Girlhood is hard.
When I was thirteen I felt alone, lost, and confused.
It seemed as though the entire world was against me and no matter how hard I tried I could never quite fit in; in my eyes I was always the odd one out. Everywhere I went I was self conscious about other people's opinions of me. In hindsight, this hyper awareness was definitely a result of the media's influence- from TV and magazines to the emergence of social media telling me how the perfect girl SHOULD be.
Comparison, comparison, comparison- it consumed me.
But I was never quite like the girls who I aspired to be from the media.
Like so many other girls evolving through this metamorphosis I was insecure about my new being and had completely turned away from my inner voice. Instead, I turned towards these false "realities" and blindly followed them in hopes that they would fix whatever was wrong with me:
I would dumb myself down in my middle school classes because I thought girls were supposed to be stupid.
I refused to participate in gym class (despite loving track and field) because I didn't want my developing breasts to bounce around in front of the others.
I quit my junior lifeguard training because I hated the way my bathing suit showcased the cellulite on my thighs.
I would do anything to get the attention of boys at the expense of my dignity.
I looked in the mirror every morning and cried at the acne on my forehead as I applied layers upon layers of foundation to try and hide my imperfections.
I pushed away the people I was closest to because they knew who I "really" was, and lied to everyone to the point where I didn't even know what was true anymore.
Self sabotage was my daily practice, and self loathing haunted my thoughts. It might sound extreme- but this much more common than you would think among adolescent girls. In fact, self harm and suicide rates are climbing. The National Institute of Mental Health reported that about 3.2 million 12 to 17-year-olds in North America have had at least one major depressive episode.
Luckily my parents were patient and empathetic to my adolescent struggles, even though they didn't understand or agree. They also recognized that their influence would only go so far, and instead of solely pushing therapy or anti depressant medication, they empowered me and helped me move through this stage by connecting me with some incredible mentors. This is exactly what turned things around for me- having inspiring and trustworthy role models to look up to.
These mentors were not social workers, psychiatrists, or family members. Rather, they were informal role models from my after school activities and part time jobs who were just far enough removed from my personal life that I could confide in them. These mentors encouraged me and truly listened to what I had to say. I think it is important to note that this is very different from the role of a teacher or guidance counsellor which is burdened with other responsibilities.
Mentors are crucial to adolescence, and the research is there to prove it.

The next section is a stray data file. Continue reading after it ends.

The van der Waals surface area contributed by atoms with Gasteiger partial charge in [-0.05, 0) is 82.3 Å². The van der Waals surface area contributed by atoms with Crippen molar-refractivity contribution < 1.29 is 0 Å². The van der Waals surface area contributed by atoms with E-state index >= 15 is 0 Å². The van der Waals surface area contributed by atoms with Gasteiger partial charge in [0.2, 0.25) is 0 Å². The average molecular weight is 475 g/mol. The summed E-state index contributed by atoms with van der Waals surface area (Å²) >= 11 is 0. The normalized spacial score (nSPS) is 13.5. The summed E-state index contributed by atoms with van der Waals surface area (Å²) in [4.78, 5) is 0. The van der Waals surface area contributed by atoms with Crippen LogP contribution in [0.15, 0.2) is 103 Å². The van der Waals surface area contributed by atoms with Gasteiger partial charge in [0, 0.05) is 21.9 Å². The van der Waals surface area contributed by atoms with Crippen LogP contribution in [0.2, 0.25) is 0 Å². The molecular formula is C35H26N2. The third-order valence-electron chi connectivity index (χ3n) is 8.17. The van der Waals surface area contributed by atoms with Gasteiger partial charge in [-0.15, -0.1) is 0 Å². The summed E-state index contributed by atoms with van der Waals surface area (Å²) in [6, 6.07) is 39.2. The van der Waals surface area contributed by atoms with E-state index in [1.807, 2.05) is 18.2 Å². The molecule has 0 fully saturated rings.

Recently in 2019 a meta-analysis of over 25,000 adolescence was done on the impact of mentorship. This study affirmed what many other smaller studies have found—"that mentoring has a significant effect on positive youth development" (Raposa, et. al. 2019). In short, the research indicated that having informal mentors promoted social-emotional learning, cognitive learning, and identity formation in teens. This essentially indicates that mentors can greatly support the formation of a teen's identity, the single most important task of adolescence. Thus having mentors who model the "core qualities that contribute to human thriving, like empathy, curiosity, resourcefulness, and resilience" teens are inspired to practice positive social skills and establish interpersonal connections.
Now that I am stepping into my next stage of this journey called life I am actively seeking new mentors and role models. From yoga instructors to my university TA's and my doula teachers, I am in the process of surrounding myself with wisdom and teaching from women who have been through this stage before. As I sit here reflecting on this I recall how Indigenous cultures function around the teaching of elders, and how knowledge is passed generationally through story medicine...
To me this is the epitome of mentorship.
I once read a piece of Indigenous teaching which said that knowledge is a continuum, we learn and we teach. I feel a responsibility to contribute to the cycle, and this is the primary reason why I developed the Expressions of Girlhood program. Knowing first hand the challenges of this metamorphosis I am choosing to pay it forward, to be a neutral middle ground and a shoulder for girls to learn on when they need support.
Where I am going with all of this is that,
I am excited to announce that I will now be offering customized 1:1 online and in-person coaching for self-identified girls (teens and tweens) as part of the Expressions of Girlhood program!
In all honesty, I have been waiting far too long to launch this program. It is something I have dreamed of doing for the past few years, but I have been hesitant to do so for fear of not knowing enough. Like I mentioned earlier, girls are taught to doubt themselves and to not believe in their capabilities.
But I'm through with self doubt, and I'm here to help girls be through with it too.
I will end this post here today my friends- for more information on Girlhood's coaching program check out the Expressions of Girlhood page and send me an email to book a free 30 minute discovery call.
And with that I send you love and light.